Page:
The California Nurses Association announced this week a potential one-day strike on October 30 because of hospitals' lack of protection against the swine flu for its members. The strike would involve more than 16,000 registered nurses at more than 30 hospitals, targeting the San Francisco-based Catholic West hospitals in California and Nevada.
Nurses have been trying to resolve contract issues with the hospital system regarding pay, healthcare benefits, and adopting state guidelines for responding to H1N1 flu. Earlier this year, the Division of Occupational Safety and Health published the state guidelines that the nurses wish the hospital system would adopt. Specifically, they want N95 protective masks distributed to nurses and isolating infected patients.
Also, in the negotiations, is putting a stop to "floating," which is when nurses are assigned to areas outside of their expertise. This could mean asking a labor and delivery nurse to cover the emergency room.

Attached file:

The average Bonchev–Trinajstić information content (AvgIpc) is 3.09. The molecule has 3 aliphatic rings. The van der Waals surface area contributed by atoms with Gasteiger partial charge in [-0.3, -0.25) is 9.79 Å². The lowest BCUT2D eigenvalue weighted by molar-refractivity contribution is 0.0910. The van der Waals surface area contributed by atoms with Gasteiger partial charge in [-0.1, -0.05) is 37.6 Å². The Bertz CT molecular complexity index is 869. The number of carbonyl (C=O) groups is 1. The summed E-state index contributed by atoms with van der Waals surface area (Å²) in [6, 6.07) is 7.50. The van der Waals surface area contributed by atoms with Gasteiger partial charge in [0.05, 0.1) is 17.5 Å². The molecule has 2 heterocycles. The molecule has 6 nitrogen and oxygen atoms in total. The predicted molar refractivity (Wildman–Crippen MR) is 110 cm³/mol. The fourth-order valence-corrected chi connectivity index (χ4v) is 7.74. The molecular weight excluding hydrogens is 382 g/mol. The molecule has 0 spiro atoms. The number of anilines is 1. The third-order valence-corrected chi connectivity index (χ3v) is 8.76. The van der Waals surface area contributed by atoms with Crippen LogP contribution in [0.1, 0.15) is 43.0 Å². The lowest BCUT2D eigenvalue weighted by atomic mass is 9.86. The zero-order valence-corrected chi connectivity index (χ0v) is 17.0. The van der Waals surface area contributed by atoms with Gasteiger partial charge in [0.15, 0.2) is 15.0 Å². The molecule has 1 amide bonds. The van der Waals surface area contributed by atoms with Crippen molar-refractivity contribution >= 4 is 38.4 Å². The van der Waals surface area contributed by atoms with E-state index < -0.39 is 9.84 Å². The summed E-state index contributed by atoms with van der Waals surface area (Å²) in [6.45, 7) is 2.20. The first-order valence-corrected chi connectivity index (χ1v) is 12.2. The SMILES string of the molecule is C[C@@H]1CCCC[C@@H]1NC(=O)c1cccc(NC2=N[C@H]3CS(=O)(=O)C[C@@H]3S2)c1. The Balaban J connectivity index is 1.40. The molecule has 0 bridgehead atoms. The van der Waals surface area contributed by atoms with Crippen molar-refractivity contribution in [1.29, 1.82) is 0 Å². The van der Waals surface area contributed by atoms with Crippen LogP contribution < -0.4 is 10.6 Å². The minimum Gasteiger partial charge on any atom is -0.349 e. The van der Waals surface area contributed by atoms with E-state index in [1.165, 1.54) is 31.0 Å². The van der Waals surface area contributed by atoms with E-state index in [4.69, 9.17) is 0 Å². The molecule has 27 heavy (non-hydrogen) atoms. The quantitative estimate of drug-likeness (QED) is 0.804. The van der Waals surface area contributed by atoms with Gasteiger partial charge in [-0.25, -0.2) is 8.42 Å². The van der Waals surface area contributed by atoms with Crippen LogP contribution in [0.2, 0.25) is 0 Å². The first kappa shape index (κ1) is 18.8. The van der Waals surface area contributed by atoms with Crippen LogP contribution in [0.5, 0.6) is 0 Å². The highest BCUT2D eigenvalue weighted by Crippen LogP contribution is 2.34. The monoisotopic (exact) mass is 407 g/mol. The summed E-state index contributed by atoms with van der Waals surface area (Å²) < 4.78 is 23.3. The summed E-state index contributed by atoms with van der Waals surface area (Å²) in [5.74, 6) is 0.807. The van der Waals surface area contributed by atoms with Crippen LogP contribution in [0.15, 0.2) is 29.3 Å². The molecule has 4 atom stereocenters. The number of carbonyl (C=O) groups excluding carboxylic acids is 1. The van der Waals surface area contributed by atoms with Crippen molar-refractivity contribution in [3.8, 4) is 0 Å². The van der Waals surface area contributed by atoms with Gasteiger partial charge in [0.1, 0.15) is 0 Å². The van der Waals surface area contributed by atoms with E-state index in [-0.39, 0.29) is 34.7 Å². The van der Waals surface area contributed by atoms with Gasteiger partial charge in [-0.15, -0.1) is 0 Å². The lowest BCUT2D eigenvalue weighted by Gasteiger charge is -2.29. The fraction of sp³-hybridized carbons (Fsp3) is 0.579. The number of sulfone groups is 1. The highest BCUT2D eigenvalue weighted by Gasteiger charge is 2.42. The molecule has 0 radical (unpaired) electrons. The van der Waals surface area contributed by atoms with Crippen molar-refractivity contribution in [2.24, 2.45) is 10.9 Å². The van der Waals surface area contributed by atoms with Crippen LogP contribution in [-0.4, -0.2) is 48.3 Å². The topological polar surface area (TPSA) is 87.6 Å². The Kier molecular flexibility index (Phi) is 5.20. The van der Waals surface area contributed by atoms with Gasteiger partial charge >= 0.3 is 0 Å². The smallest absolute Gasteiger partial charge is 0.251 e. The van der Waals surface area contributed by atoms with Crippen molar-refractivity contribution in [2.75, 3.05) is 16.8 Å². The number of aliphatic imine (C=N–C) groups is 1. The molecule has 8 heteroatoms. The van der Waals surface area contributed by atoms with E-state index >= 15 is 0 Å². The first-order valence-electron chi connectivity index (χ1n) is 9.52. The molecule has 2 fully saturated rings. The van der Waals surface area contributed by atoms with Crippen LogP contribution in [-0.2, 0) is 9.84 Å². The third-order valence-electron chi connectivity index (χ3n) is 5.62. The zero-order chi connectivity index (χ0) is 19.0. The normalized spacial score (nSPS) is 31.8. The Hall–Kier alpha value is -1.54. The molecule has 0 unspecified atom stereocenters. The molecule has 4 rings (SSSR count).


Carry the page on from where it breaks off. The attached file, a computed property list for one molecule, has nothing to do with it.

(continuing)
Concern for the nurses' own safety from H1N1 flu has risen since the death of one of its members this past summer. The nurse died of a severe respiratory infection, pneumonia, and H1N1. The nurses hope to establish safety procedures around the U.S. with the contract negotiations.
Hospitals that could potentially be affected by the strike include California Hospital Medical Center, St. Vincent Medical Center, Glendale Memorial Hospital and Health Center, St. Mary Medical Center in Long Beach, Community Hospital of San Bernardino, and St. Bernardine Medical Center in San Bernardino. Nurses are also planning to picket two Catholic Healthcare West hospitals in Nevada.